When we think about what qualities we would like our children to have as adults, most of us will prioritize that quality—the ability to behave quickly and steadily during times of anxiety. We want our children to be resilient in the face of adversity.
The beauty of the parent-child design is that it is a natural way to build the resilience of our children, meet the needs of their growing brains, and instill the resilience skills they will carry into all aspects of their adult lives. You can also navigate to home.hellodriven.com/crec/ to know more about certified resilience coaches.
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Resilience skills, such as the courage to face fear or the ability to rely on oneself, develop easily in the human life system, which grows with the quality of resilience. Sustainability competencies provide access to inherent sustainability and can be a means to enhance development.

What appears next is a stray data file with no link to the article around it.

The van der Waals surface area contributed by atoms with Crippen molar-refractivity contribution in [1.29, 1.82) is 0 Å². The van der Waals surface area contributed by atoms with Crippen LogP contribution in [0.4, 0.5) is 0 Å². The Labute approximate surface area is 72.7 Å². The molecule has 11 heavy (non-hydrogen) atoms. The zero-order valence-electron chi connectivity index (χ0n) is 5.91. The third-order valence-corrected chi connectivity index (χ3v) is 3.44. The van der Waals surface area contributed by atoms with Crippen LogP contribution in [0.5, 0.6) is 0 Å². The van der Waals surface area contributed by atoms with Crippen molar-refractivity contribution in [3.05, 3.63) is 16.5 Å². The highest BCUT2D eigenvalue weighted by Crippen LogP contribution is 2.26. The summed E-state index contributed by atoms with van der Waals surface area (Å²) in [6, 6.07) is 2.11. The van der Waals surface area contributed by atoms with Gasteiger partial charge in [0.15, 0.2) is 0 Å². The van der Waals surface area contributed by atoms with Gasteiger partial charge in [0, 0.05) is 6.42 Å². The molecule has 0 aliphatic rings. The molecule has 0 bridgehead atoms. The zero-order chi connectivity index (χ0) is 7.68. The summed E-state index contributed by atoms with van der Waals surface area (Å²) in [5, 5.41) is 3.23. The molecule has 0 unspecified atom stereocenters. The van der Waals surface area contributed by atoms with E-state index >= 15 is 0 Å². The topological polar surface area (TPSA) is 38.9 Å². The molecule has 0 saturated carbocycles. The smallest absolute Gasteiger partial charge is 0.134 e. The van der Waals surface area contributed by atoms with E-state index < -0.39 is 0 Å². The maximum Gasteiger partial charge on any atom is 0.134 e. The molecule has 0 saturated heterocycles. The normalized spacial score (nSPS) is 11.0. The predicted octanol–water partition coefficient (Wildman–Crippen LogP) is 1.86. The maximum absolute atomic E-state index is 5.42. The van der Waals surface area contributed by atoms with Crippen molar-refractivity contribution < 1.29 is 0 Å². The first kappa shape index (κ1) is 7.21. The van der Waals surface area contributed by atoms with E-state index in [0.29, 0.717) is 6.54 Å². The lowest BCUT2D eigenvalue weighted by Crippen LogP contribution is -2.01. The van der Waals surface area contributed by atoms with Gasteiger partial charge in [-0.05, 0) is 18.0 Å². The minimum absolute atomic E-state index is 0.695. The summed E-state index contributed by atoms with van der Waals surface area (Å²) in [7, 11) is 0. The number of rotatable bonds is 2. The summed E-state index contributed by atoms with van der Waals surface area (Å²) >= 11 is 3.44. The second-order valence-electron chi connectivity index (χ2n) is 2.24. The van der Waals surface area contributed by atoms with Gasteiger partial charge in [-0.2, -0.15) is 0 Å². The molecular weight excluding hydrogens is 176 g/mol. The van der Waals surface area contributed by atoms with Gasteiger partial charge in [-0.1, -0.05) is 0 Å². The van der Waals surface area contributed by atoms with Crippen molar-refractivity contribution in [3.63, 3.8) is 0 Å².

But the ability to turn an unstable personality structure into resilience is impossible. Resilience is the basis of learning and this ability is brought into the learning process.
Then an unstable person with resilience skills will do something other than a sustainable personality structure. Simply put, parents build resilience as they deal with their children's cognitive, emotional, and social development. This is where all sustainability skills come from.
Self-esteem research over the past few decades has provided us with a good comparison model. The need to feel good is addressed by increasing the “self-confidence activity” of children and adolescents.